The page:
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True Frogs: Ranidae - Behavior And Reproduction

eggs species female live

Although most members of this family are active at night, some that live next to lakes and ponds, or in cooler areas, are out and noticeable during the daytime. They sunbathe, or bask, by sitting in a warm spot on land or, if they are in the water, by floating in the warm, top layer. Some commonly seen daytime-basking frogs in North America include the green frog and leopard frog.

Those true frogs that live in moist forests in warm climates remain active all year. Others do not. Some live in dry areas and have to find ways to survive the weather. The African bullfrog, for example, makes its home in dry regions of southern Africa. It becomes active and breeds during the rainy season, but when the ground dries out, it buries itself underground. It then sheds a few layers of skin that it wears like a watertight coat to keep its skin from losing too much water. This skin cocoon stays around its body while the frog rests during a period that is known as estivation (es-tih-VAY-shun). The frog remains in its cocoon until the next rainy season arrives.

Frogs that live in places with cold winters also enter a resting period, known as hibernation (high-bur-NAY-shun). Both hibernation and estivation are long resting periods, but one happens when the weather is cold, and the other when the weather is dry. The hibernating frogs typically bury themselves in the ground or in mud at the bottom of their pond or wetland and stay there until the temperatures warm the following spring. A few species, like the wood frog of North America, are able to freeze solid in the winter and recover the next spring to live another year.

Most of the species in this family avoid predators by restricting their activity to the dark of night or by remaining still and blending in with the background. Since many of them live near the water, they also have the option of leaping and then diving down to make a fast escape if predators come too close. A few, like the African bullfrog, will stand their ground. They will nip at predators that approach them or their young.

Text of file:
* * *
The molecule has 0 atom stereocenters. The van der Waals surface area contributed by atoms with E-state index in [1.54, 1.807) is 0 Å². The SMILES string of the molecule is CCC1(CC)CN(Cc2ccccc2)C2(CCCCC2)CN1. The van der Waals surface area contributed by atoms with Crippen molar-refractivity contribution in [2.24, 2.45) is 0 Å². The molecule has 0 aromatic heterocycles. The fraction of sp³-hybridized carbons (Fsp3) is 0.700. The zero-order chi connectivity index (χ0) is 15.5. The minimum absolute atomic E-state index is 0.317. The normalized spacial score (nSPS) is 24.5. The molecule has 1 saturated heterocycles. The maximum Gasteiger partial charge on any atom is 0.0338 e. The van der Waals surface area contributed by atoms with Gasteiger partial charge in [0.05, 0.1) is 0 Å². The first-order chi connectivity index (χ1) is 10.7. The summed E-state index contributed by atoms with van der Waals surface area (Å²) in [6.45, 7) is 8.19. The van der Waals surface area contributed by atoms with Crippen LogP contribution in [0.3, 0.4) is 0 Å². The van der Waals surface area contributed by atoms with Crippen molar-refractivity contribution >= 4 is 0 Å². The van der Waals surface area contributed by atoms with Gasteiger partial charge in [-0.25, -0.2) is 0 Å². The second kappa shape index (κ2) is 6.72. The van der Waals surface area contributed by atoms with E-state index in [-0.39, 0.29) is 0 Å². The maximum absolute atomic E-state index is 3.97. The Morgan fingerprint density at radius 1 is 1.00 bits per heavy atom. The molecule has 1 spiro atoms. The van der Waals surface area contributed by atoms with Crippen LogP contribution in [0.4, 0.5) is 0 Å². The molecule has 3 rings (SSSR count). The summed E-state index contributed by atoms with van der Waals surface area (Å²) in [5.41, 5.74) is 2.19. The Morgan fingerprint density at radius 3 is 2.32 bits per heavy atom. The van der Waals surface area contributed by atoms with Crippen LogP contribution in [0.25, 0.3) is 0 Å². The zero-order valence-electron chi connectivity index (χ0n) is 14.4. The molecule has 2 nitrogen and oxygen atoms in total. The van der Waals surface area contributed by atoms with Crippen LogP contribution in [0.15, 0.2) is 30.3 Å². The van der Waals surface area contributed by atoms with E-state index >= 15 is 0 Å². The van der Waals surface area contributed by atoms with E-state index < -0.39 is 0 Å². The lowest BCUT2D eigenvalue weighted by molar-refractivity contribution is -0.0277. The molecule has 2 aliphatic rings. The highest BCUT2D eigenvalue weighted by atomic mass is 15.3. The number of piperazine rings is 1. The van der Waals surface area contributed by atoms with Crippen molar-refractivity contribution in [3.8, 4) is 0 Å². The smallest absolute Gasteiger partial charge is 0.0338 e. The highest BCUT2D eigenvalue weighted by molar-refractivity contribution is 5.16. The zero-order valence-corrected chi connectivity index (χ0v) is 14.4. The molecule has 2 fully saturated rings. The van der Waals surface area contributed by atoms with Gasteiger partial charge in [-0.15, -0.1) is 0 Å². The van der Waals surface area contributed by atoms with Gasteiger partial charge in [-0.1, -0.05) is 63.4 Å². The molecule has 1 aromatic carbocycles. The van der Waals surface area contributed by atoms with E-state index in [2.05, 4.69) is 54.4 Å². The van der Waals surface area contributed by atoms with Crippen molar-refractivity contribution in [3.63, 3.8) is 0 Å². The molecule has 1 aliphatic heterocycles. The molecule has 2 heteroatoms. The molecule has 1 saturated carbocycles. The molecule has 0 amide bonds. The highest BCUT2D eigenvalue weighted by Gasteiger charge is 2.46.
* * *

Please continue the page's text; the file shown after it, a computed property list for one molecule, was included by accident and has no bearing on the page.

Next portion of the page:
Most of the frogs in this family breed during one season a year. Those that live in dry areas mate during the rainy season. Others that live in climates with cold winters start their breeding seasons when warmer spring temperatures arrive. Some breed in early spring, and others in late spring. Those that live in warm, tropical areas may breed more than once a year, often following heavy rains. Often, true frogs mate together in large groups. In the wood frogs, for example, dozens of males will hop over to the water and begin calling all at once. This type of group calling is called a chorus (KOR-us). With their quacking calls, the wood frog chorus sounds something like a large group of ducks. They, like many other species of true frogs, are explosive breeders, which means that they breed over a very short period of time. All of the wood frogs in a population, for instance, may mate over just seven to fourteen days. The male true frogs may have one or two balloon-like vocal sacs in the throat area. These fill with air and deflate as the frog makes his call. Many species, like the green frog and leopard frog, have one large vocal sac. The wood frog is one of the species with two smaller vocal sacs. They typically both inflate at the same time—one on each side of its throat.